Portrait of a Woman

Accession Number

Portrait of a Woman

Jacob Maentel

Object Creation Date
19th century

Medium & Support
watercolor on paper

11 5/8 in. x 8 11/16 in. ( 29.5 cm x 22.1 cm )

Credit Line
Gift of The Daniel and Harriet Fusfeld Folk Art Collection

Label copy
Throughout his life, Jacob Maentel had several careers, not only as a painter but also a farmer and a physician. Born in Kassel, Germany he served as a solider and a secretary under Napoleon. It was during his time in Germany that he obtained his physician’s license. Sometime during the 1830's Maentel emigrated to the U.S. where he and his wife became part of the Harmonist movement. This new community was something similar to the Amish communities; both communities were guided by religious beliefs held by the occupants and everyone worked for the community as a whole. Maentel would remain here until his death.
Maentel painted portraits usually depicting the sitter in profile as was the fashion. "Maentel endowed his rural subjects with tiny feet and narrow bodies so that the costumes and profiles might be dominant against diminutive pastoral landscapes" art historian Mary Black commented. The profile portrait follows this formula. The figures are dainty and appear fragile with tiny features. The costumes are simple and quiet, and the backgrounds are subtle, subdued landscapes. In Maentel's portraits there is not any strong sense of individuality or emotion among the subjects. All subjects are similar in appearance with common features and characteristics. Occasionally there are some personal elements added as to the identity of the sitter. Due to his simple, direct style, Maentel’s works remain easily recognizable.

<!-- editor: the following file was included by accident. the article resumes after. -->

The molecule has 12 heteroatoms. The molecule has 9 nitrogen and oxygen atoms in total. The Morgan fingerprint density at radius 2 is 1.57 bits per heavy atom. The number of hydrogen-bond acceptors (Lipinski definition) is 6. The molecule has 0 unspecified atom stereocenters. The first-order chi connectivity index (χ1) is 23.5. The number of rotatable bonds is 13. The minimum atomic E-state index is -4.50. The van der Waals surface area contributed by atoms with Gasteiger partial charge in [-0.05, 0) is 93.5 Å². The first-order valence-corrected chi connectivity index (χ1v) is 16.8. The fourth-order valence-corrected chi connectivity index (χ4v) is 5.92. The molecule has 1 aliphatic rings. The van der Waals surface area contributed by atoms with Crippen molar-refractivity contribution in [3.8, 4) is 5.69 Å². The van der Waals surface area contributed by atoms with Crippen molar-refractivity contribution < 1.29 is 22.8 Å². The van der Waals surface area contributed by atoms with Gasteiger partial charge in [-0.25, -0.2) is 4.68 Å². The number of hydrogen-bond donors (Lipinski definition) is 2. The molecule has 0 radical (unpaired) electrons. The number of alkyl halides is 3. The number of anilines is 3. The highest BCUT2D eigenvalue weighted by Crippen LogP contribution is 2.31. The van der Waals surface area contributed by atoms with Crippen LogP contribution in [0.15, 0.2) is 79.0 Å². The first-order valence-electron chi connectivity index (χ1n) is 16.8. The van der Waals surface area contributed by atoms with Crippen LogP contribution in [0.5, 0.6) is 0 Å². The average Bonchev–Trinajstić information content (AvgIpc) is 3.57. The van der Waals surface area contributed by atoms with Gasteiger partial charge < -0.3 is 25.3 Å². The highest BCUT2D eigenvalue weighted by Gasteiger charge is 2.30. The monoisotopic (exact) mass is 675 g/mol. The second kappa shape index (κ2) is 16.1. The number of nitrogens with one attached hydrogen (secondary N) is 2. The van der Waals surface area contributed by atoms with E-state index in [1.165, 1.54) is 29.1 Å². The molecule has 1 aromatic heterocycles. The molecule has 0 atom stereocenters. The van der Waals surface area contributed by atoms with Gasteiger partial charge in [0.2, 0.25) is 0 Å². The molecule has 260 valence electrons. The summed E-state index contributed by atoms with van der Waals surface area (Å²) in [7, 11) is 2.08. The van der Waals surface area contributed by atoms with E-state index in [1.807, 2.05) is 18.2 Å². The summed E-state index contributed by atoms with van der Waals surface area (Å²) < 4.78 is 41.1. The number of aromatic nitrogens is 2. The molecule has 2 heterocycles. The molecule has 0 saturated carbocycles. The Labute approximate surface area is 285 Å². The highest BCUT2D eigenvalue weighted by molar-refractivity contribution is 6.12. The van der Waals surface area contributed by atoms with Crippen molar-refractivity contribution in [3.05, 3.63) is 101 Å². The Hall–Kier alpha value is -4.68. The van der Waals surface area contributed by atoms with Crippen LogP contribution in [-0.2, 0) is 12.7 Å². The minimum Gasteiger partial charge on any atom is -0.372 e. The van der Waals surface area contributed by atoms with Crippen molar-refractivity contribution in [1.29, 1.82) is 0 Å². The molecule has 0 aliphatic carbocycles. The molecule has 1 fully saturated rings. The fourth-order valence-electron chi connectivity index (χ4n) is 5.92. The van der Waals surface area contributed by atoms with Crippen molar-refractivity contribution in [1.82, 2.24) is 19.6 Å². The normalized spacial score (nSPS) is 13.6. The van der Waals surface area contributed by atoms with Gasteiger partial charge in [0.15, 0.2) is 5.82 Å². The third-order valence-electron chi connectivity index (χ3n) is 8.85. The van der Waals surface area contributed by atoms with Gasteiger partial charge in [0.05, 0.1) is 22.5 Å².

Denise Patterson
Modern and Contemporary Intern

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6 Related Resources

Folk, Self-taught, Amateur, and Visionary Art
(Part of 2 Learning Collections)
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(Part of: Writing + Art Enrichment Activities)
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